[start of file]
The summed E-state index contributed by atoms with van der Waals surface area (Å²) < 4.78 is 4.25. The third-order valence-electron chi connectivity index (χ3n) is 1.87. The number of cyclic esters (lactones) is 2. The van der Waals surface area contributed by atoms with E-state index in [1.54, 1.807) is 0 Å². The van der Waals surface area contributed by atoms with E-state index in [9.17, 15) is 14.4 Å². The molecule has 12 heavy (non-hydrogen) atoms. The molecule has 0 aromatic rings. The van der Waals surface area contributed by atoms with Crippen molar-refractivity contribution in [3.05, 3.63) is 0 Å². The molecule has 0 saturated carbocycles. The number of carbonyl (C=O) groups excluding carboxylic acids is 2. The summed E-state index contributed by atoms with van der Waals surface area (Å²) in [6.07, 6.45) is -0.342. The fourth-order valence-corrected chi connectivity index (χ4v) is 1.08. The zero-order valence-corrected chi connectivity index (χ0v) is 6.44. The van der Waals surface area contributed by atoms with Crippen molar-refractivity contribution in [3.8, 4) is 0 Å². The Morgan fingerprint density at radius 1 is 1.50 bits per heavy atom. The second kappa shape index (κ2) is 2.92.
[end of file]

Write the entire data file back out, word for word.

The summed E-state index contributed by atoms with van der Waals surface area (Å²) < 4.78 is 4.25. The third-order valence-electron chi connectivity index (χ3n) is 1.87. The number of cyclic esters (lactones) is 2. The van der Waals surface area contributed by atoms with E-state index in [1.54, 1.807) is 0 Å². The van der Waals surface area contributed by atoms with E-state index in [9.17, 15) is 14.4 Å². The molecule has 12 heavy (non-hydrogen) atoms. The molecule has 0 aromatic rings. The van der Waals surface area contributed by atoms with Crippen molar-refractivity contribution in [3.05, 3.63) is 0 Å². The molecule has 0 saturated carbocycles. The number of carbonyl (C=O) groups excluding carboxylic acids is 2. The summed E-state index contributed by atoms with van der Waals surface area (Å²) in [6.07, 6.45) is -0.342. The fourth-order valence-corrected chi connectivity index (χ4v) is 1.08. The zero-order valence-corrected chi connectivity index (χ0v) is 6.44. The van der Waals surface area contributed by atoms with Crippen molar-refractivity contribution in [3.8, 4) is 0 Å². The Morgan fingerprint density at radius 1 is 1.50 bits per heavy atom. The second kappa shape index (κ2) is 2.92.